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About CJK

  • Birthday 04/22/1967

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    Omaha, NE

More information about you

  • Types/Levels of Baseball called
    "Adult" Slow Pitch; Girls' Fastpitch
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  1. There's a difference between "crashes" (generally meaning "both playing within the rules and unfortunately trying to occupy the same space at the same time") and "intentionally crashes" (often called "trucking" or "going through" a player). But you knew that already.
  2. ASA (2016) has the same provision: Again, probably not applicable given your description of the timing (step across to other box while pitcher is ready -- out; step while pitch is in the air -- nothing without contact). But it might matter someday.
  3. I don't know what rule set you were using, but USSSA has rule 2E (p 38) that says From your description of the timing, I don't think it applied in your situation, but it's worth knowing that 2E does not require contact, a swing, or even a pitch. It only requires a pitcher ready to pitch and a batter who steps across the plate from one box to the other. The more you know...
  4. Maybe, but for me it was learned through experience. When I first started umpiring, I fell for the old "nothing can happen without the ball" adage that traps many of us. As I grew more comfortable on the field (and also as I got caught missing things), I learned the rhythm of when to quickly shift my eyes to see a touch and when to peek ahead at the "lower priority" runner to make sure he's not cutting a corner by ten feet. I learned how to recognize a fielder that was about to camp the inside corner of a bag to obstruct a runner. Mostly, I made mistakes, I hung around at the park after my games to watch other guys work and ask questoins, and I read stuff on this site about other people's mistakes, and I learned what I could from all kinds of goofs
  5. I'm not sure how you can undo that. What if the guy had been caught stealing? What if the next batter had homered on the first pitch? I think you just play on.
  6. If everybody involved would tell the truth and do the right thing, they wouldn't need an umpire in the first place. But they won't, so here we are.
  7. I ran across this link while I was thinking about and looking for information about your point. It appears to be at least 15 years old (since Ralph Nelson resigned from his position in 2003), I don't really know where to find "MLB Regulations," and I'm not sure they'd help anyone using OBR outside MLB or using any other rule set, but I thought it was interesting.
  8. I think you could guess these answers, but I'll try to be more clear. No catch if the ball touches detached equipment which is on the ground. Catch if the ball causes originally-properly-worn equipment to become detached and a fielder secures the ball before it touches the ground (or detached equipment which is on the ground). And again, I do not have rule citations. This is just my attempt to describe the way I interpret the spirit of catch/no catch. I don't think anyone really thinks that the ball falling into an open glove on the ground should be a catch. At the same time, I don't think anyone really thinks that a fielder who has his glove pulled off by a ball but then catches the glove with the ball still in it hasn't made a catch. Everything else is really just people trying to explain the difference to each other.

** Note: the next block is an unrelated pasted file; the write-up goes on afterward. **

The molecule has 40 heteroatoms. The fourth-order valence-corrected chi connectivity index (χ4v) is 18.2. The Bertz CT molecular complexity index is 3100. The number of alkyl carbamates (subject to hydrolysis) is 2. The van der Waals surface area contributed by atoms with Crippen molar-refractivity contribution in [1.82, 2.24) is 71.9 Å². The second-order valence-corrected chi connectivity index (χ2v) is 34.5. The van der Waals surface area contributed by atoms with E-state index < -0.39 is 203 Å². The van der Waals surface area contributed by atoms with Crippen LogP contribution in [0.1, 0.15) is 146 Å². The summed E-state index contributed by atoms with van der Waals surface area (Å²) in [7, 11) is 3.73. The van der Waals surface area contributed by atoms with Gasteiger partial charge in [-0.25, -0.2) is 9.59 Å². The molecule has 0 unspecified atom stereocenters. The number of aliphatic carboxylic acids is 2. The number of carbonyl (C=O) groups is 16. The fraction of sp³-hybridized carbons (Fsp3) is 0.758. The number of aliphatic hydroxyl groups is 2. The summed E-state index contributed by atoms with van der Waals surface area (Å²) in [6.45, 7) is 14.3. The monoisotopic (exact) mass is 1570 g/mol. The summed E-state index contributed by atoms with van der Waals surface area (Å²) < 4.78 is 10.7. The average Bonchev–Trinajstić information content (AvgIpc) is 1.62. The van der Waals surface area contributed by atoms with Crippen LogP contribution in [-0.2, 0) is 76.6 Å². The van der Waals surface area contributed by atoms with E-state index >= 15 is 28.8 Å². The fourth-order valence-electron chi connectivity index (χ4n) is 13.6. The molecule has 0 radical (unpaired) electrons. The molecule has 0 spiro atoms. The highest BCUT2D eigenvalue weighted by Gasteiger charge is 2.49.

9. I just didn't know if other codes had similar provisions, but I definitely knew that USSSA Fastpitch did. It's in the part that charts dimensions of the field. And while I've seen little girls struggle like crazy from 2 feet farther away than they're supposed to be, I've also seen big girls that absolutely could not throw a strike from 3 feet too close. I was really surprised. (And impressed at how much faster their bad pitches looked.)
  10. Your "rule of thumb" is in direct conflict with the USSSA Fastpitch rules (p 7 of the 2017 book):
  11. I think if the ball first contacted equipment (glove, hat, sunglasses, etc.) while the equipment was being properly worn, and then the equipment became dislodged, and the ball was caught before touching anything other than the originally-properly-worn equipment, I'd have a catch. If the equipment were to become dislodged before the ball contacted it, then I think the ball would no longer be in flight and could not be caught for an out. I don't have a rule citation to back this up at all, but I think I could sell it.
  12. Short answer: USA Softball (formerly ASA) -- yes; USSSA -- no. Longer answer: The USA/ASA rules treat the orange/white base as One Big Base after the initial run-through at first on an infield ground ball. Any player may use any part of the One Big Base at any time after that initial play. The USSSA rules consider the orange part of the base to vanish after the initial run-through at first on an infield ground ball. All players must use the white part base for any play after the initial one.
  13. Fielder's Choice.
  14. Well, the lead runner was out when he left the field and entered DBT, so he's definitely not scoring. An aggressive and repeated signal is appropriate, and may have prevented the catcher from taking the ball off the field to tag him, which could have saved you the rest of the circus.
  15. I can't abide the analogy (despite both the creativity and the parallelism of the "appeal" terminology), because the change in the status of a convicted felon doesn't have the same "unwinding" effect on other people involved in the situation as in a B/R who fails to touch 1b on his way by. But it's OK. We all know, understand, and can communicate the correct interpretation, and that's what's important.